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in some few passages of greater length, chiefly of a narrative description. I shall arrange them as I casually find them in my book of extracts, without being solicitous to specify the particular work from which they are taken.

Pyramids.-" The Pyramids themselves, doting with age, have forgotten the names of their founders."

Virtue in a short person.-" His soul had but a short diocese to visit, and therefore might the better attend the effectual informing thereof.” Intellect in

“Ofttimes such who are built four stories high, are observed to have little in their cock-loft."

Naturals. “Their heads sometimes so little, that there is no room for wit; sometimes so long, that there is no wit for so much room.”

Negroes.—“The image of God cut in ebony."

School-divinity.-" At the first it will be as welcome to thee as a prison, and their very solutions will seem knots unto thee."

Mr. Perkins the Divine.—" He had a capacious head, with angles winding and roomy enough to lodge all controversial intricacies."

The same." He would pronounce the word Damn with such an emphasis as left a doleful echo in his auditors' ears a good while after."

Judges in capital cases.-" let him take heed how he strikes, that hath a dead hand.”

Memory." Philosophers place it in the rear of the head, and it seems the mine of memory lies there, because there men naturally dig for it, scratching it when they are at a loss."

Fancy." It is the most boundless and restless faculty of the soul; for while the Understanding and the Will are kept, as it were, in libera custodia to their objects of verum et bonum, the Fancy is free from all engagements : it digs without spade, sails without ship, flies without wings, builds without charges, fights without bloodshed: in a moment striding from the centre to the circumference of the world; by a kind of omnipotency creating and annihilating things in an instant; and things divorced in Nature are married in Fancy as in a lawless place.”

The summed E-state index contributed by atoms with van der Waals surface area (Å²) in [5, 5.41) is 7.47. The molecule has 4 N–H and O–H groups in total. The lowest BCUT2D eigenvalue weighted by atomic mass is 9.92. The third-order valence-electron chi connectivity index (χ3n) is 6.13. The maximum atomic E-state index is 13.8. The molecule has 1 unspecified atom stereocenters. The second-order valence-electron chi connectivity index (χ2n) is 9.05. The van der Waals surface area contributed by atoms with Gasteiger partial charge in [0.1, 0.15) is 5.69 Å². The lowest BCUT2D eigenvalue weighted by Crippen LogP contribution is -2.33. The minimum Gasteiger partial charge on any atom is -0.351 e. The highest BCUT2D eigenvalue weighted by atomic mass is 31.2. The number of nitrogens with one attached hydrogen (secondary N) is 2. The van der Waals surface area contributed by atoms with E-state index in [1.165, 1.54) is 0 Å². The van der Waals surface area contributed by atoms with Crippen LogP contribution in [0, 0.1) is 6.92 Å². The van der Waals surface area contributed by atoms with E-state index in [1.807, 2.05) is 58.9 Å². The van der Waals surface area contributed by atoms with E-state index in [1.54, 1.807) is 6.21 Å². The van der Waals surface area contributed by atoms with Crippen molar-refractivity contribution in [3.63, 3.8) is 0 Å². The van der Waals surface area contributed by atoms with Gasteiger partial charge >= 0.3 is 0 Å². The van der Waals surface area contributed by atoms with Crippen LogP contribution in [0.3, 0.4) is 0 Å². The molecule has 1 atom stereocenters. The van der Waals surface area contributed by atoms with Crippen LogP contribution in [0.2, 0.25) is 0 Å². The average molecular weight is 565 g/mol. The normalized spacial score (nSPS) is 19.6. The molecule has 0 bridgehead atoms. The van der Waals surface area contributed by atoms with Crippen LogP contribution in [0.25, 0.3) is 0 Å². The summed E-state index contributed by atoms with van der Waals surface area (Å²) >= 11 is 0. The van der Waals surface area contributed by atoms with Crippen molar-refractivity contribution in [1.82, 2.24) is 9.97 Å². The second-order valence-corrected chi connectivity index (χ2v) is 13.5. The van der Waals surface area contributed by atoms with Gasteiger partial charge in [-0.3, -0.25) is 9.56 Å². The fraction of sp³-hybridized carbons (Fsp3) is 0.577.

Infants._"Some, admiring what motives to mirth infants meet with in their silent and solitary smiles, have resolved, how truly I know not, that then they converse with angels; as indeed such cannot among mortals find any fitter companions."

Music.-"Such is the sociableness of music, it conforms itself to all companies both in mirth and mourning; complying to improve that passion

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with which it finds the auditors most affected. In a word, it is an invention which might have beseemed

son of Seth to have been the father thereof: though better it was that Cain's great grandchild should have the credit first to find it, than the world the unhappiness longer to have wanted it."

St. Monica.--"Drawing near her death, she sent most pious thoughts as harbingers to heaven, and her soul saw a glimpse of happiness through the chinks of her sickness-broken body*.”